Trust in the LORD, and do good; so shalt thou dwell in the land, and verily thou shalt be fed. (Psalm 37:3)
Karma characterizes the eastern idea of reaping what you sow. If you sow good deeds, you will reap good. If you sow evil deeds, you will reap evil. To be fair, the Bible teaches the same thing in a more realistic way.
“The wicked worketh a deceitful work: but to him that soweth righteousness shall be a sure reward” (Proverbs 11:18).
“Be not deceived; God is not mocked: for whatsoever a man soweth, that shall he also reap. For he that soweth to his flesh shall of the flesh reap corruption; but he that soweth to the Spirit shall of the Spirit reap life everlasting” (Galatians 6:7-8).
Of course, the Bible also says that such is not always the case. To us, it sometimes appears as if the wicked receive good for their evil.
“The tabernacles [i.e., “houses”] of robbers prosper, and they that provoke God are secure; into whose hand God bringeth abundantly” (Job 12:6).
“I was envious at the foolish, when I saw the prosperity of the wicked. For there are no bands in their death: but their strength is firm. They are not in trouble as other men; neither are they plagued like other men. Therefore pride compasseth them about as a chain; violence covereth them as a garment. Their eyes stand out with fatness: they have more than heart could wish. They are corrupt, and speak wickedly concerning oppression: they speak loftily. They set their mouth against the heavens, and their tongue walketh through the earth. Therefore his people return hither: and waters of a full cup are wrung out to them. And they say, How doth God know? and is there knowledge in the most High? Behold, these are the ungodly, who prosper in the world; they increase in riches” (Psalm 73:3-12).
The difference between karma and the Bible is that for karma, the axiom is sure and constant. The Bible makes no promises that good will be rewarded or evil will be punished in this world. The Bible offers many examples of good individuals suffering evil consequences: Joseph, Jesus, Paul, and the other apostles. Just rewards are reserved for eternity.
However, the Bible also gives examples of those who were rewarded for their righteous acts. Such was the case with one Ebed-melech. “Ebedmelech the Ethiopian, one of the eunuchs which was in the king’s house.” Ebedmelech was probably not his real name. My KJV Bible hyphenates the name emphasizing the compound word, which means “Servant of the King.” He was an Ethiopian; therefore, he did not have a proper Hebrew name. Scripture tells us that he was a eunuch meaning he had been castrated at some point in his life – probably when he entered the king’s service.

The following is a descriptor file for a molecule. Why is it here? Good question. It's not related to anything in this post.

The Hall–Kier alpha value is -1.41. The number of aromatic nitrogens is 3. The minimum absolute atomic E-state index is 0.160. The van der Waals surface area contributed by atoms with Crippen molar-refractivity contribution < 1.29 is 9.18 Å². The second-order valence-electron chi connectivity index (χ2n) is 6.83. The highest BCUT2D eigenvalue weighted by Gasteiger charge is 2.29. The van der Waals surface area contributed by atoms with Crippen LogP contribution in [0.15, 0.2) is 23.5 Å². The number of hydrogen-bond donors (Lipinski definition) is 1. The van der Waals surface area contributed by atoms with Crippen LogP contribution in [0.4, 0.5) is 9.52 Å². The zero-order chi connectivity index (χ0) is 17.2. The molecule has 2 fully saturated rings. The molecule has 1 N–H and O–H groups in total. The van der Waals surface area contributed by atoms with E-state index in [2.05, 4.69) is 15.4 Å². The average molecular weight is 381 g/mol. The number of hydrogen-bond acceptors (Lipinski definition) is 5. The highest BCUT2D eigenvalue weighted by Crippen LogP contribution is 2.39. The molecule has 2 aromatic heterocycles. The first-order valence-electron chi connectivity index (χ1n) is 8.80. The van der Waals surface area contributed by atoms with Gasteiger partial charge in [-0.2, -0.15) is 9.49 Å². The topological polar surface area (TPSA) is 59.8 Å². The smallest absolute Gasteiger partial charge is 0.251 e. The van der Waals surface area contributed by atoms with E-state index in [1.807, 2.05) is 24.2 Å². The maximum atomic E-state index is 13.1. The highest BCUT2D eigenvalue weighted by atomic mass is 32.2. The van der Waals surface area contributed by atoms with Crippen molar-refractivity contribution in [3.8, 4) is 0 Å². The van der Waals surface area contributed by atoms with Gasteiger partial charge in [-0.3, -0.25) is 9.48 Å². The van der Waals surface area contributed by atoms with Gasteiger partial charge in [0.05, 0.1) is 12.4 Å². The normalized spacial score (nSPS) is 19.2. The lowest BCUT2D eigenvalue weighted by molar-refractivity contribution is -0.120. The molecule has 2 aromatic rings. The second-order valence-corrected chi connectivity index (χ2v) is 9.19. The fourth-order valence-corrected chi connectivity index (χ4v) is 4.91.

“Eunuchs would usually be servants or slaves who had been castrated to make them less threatening servants of a royal court where physical access to the ruler could wield great influence. Seemingly lowly domestic functions—such as making the ruler’s bed, bathing him, cutting his hair, carrying him in his litter, or even relaying messages—could, in theory, give a eunuch “the ruler’s ear” and impart de facto power on the formally humble but trusted servant. Similar instances are reflected in the humble origins and etymology of many high offices.
Eunuchs supposedly did not generally have loyalties to the military, the aristocracy, or a family of their own (having neither offspring nor in-laws, at the very least). They were thus seen as more trustworthy and less interested in establishing a private “dynasty”. Because their condition usually lowered their social status, they could also be easily replaced or killed without repercussion. In cultures that had both harems and eunuchs, eunuchs were sometimes used as harem servants.”
King Zedekiah, in whose service Ebedmelech was employed, had been set up as king over Judah by King Nebuchadnezzar following the first deportation. Zedekiah called on Jeremiah for counsel from the Lord, but he despised what the Lord had to say. Zedekiah sent word to Jeremiah asking him to pray to the Lord for them. At this time, the Egyptians had come up to defend Judah, but the “Chaldeans,” i.e., the Babylonians, turned them back to Egypt.
“Then came the word of the LORD unto the prophet Jeremiah, saying, Thus saith the LORD, the God of Israel; Thus shall ye say to the king of Judah, that sent you unto me to enquire of me; Behold, Pharaoh’s army, which is come forth to help you, shall return to Egypt into their own land. And the Chaldeans shall come again, and fight against this city, and take it, and burn it with fire” (Jeremiah 37:6-8).
God advised Zedekiah not to deceive himself into thinking that the Egyptians could defeat the Babylonians. “For though ye had smitten the whole army of the Chaldeans that fight against you, and there remained but wounded men among them, yet should they rise up every man in his tent, and burn this city with fire” (Jeremiah 37:10).